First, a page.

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Twilio hack exposed Signal phone numbers of 1,900 users



Phone numbers of close to 1,900 Signal users were exposed in the data breach Twilio cloud communications company suffered at the beginning of the month.

Twilio provides phone number verification services for Signal and last week disclosed that an attacker hacked its network on August 4.

The communications company confirmed that data belonging to 125 of its customers was exposed after the hackers gained access to Twilio employee accounts by sending them text messages with malicious links.

Hacker could register phone numbers to their device

Signal today published an advisory for its users informing them how the cyberattack on Twilio impacted them:

“All users can rest assured that their message history, contact lists, profile information, whom they’d blocked, and other personal data remain private and secure and were not affected” – Signal

But for about 1,900 Signal users their phone numbers were potentially exposed to the Twilio attacker, who could have attempted to register them to another device.

Signal’s investigation into the incident concluded that the hacker’s access to Twilio’s customer support console either allowed them to see that the phone number was linked to a Signal account or revealed the SMS verification code for registering with the service.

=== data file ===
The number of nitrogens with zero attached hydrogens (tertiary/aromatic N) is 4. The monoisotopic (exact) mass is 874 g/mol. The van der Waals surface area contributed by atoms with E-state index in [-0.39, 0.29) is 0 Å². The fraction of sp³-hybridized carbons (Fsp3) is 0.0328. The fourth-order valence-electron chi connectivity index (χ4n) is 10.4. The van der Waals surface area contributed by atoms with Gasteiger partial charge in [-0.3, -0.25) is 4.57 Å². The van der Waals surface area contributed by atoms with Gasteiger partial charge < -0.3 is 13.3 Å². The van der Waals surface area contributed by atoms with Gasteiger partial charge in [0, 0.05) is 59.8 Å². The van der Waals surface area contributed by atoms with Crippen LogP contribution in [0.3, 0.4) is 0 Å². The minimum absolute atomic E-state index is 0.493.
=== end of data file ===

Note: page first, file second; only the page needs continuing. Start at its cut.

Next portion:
“During the window when an attacker had access to Twilio’s customer support systems it was possible for them to attempt to register the phone numbers they accessed to another device using the SMS verification code. The attacker no longer has this access, and the attack has been shut down by Twilio” – Signal

The encrypted instant messaging service says that from the 1,900 phone numbers, the attacker “explicitly searched” for three of them. One of these users reported that their account was re-registered.

Signal reassures users that the message history remained safe at all times because it is available only on the device with no copy on the service’s servers.

Contact lists and profile information is protected by the Signal PIN, which could not be accessed during the Twilio data breach.

SMS notifications on their way

The company warns that if an attacker re-registers an account to one of their devices, they would be able to send and receive Signal messages from that phone number.

All affected 1,900 Signal users will be unregistered on all devices and they should go through the registering process on their devices.

Signal is now in the process of sending SMS messages to affected users to let them know about the risk and is expecting to complete the process by tomorrow.

Impacted users should receive a message reading: “This is from Signal Messenger. We’re reaching out so you can protect your Signal account. Open Signal and register again. More info:”

When opening the Signal app, they should also see a banner notifying them that their device is no longer registered, if they used the service recently.

Signal encourages users to turn on the registration lock option, which allows recovering the profile, settings, contacts, and blocked users. The feature can be enabled or disabled only from the device and requires the Signal PIN as an additional verification layer.

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